Since the Watergate era, presidential scandals have often boiled down to two questions: What did the president know, and when did he know it? Those questions are especially urgent regarding reports that Russia offered bounties to Taliban-linked militants in Afghanistan to kill American soldiers there.
President Donald Trump claims he wasn’t told of that allegation by U.S. intelligence. If he’s lying — always a strong possibility with this president — it means he has continued his kid-glove treatment of Russian leader Vladimir Putin even knowing his culpability in targeting Americans. If Trump is telling the truth, it means his own administration withheld information from him that any president should immediately have been told.
There’s a third scenario that, knowing this president, actually sounds the most likely: That Trump was indeed informed about the bounties, via the daily written intelligence briefing that presidents receive, and that he simply failed to read it. That would constitute a gross dereliction of duty but would be completely in keeping with Trump’s well-known aversion to reading. Whatever the case, Congress must not stop pressing for answers.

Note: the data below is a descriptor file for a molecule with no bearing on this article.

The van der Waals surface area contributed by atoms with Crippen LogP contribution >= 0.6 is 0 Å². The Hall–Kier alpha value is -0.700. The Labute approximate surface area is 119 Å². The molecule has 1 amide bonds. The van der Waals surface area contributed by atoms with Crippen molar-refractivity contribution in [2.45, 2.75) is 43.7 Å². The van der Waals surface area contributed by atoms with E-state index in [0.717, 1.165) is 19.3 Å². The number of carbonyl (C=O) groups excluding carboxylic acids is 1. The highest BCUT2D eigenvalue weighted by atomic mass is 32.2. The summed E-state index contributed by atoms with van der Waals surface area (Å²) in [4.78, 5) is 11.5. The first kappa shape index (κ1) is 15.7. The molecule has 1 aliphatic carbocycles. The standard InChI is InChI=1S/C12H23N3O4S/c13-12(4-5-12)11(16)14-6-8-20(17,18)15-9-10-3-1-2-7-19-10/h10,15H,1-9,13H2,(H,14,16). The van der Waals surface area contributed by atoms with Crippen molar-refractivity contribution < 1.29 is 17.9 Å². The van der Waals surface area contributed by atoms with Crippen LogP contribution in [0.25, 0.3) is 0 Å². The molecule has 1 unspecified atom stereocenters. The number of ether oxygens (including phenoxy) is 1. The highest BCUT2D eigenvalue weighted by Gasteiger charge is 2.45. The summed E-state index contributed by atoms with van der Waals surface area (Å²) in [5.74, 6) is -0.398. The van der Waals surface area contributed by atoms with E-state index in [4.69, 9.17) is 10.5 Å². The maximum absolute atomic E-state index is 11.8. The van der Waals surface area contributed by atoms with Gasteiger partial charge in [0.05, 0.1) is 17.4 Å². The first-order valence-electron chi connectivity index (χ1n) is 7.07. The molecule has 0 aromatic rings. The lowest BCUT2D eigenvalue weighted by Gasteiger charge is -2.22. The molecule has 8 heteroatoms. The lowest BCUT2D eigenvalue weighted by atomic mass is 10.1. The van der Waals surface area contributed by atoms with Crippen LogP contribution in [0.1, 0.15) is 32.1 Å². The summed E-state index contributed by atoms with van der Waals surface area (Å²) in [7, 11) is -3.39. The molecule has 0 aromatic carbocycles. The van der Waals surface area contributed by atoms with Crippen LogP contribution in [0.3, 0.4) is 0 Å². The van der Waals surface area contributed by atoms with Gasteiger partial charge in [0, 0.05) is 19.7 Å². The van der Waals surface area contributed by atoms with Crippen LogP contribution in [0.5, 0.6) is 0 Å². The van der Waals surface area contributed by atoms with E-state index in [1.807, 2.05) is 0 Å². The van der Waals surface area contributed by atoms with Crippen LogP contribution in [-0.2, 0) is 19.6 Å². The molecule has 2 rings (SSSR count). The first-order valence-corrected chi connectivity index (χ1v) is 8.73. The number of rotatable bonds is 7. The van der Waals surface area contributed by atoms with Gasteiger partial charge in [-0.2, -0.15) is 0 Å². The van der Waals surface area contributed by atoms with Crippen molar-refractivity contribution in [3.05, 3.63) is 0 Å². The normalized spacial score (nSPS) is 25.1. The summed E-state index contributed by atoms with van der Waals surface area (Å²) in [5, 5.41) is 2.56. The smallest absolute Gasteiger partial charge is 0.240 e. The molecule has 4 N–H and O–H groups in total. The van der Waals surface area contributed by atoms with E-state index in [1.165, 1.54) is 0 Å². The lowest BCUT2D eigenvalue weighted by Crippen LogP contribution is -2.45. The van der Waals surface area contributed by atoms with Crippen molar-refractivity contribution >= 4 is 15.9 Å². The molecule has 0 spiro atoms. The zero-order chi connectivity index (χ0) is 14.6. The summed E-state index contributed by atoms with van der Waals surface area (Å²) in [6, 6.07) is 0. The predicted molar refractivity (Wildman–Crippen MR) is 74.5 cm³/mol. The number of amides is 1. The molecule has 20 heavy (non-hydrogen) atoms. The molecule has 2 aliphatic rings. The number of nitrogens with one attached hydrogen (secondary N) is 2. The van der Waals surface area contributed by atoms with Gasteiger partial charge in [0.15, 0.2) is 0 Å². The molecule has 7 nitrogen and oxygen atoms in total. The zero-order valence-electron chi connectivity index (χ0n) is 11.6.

The New York Times late last week first reported that Russia secretly offered bounties to militants to kill American troops in Afghanistan, and that the administration has known about it since early this year. Subsequent reporting linked those alleged bounties to the deaths of three U.S. Marines in an April 2019 car bomb attack.
Even as Trump continued to deny he’d been told anything, the Times on Monday cited two unnamed officials who said the information about the bounties was in the President’s Daily Brief as early as late February.
If it seems unlikely that officials would put such explosive information in writing for Trump, yet fail to verbally point it out to him, consider two well-documented foibles of this president: his bizarre, consistent fealty to Putin (even over U.S. intelligence, as Trump so shamefully demonstrated in Helsinki in 2018); and such a stubborn refusal to delve into written documents that it has spawned speculation about Trump’s literacy. Some have suggested that the Russian bounty might well have been intentionally buried in Trump’s intelligence briefing because, as New York Magazine recently put it, “everybody knows he doesn’t read,” and his staff knew from experience “not to broach the topic of Russian misconduct with the boss.”
Horrifying as it is that American lives may have been put at risk due to such presidential incompetence, it’s actually the least-damning explanation. If Trump did in fact know about the bounties, and still failed to punish or even call out Putin, that’s stronger grounds for removal from office than even the ironclad case already made against him during his impeachment.
What did Trump know, and when did he know it? Congress, and America, need answers.
Views from the editorial board, opinions from guest and national columnists plus the latest letters from our readers.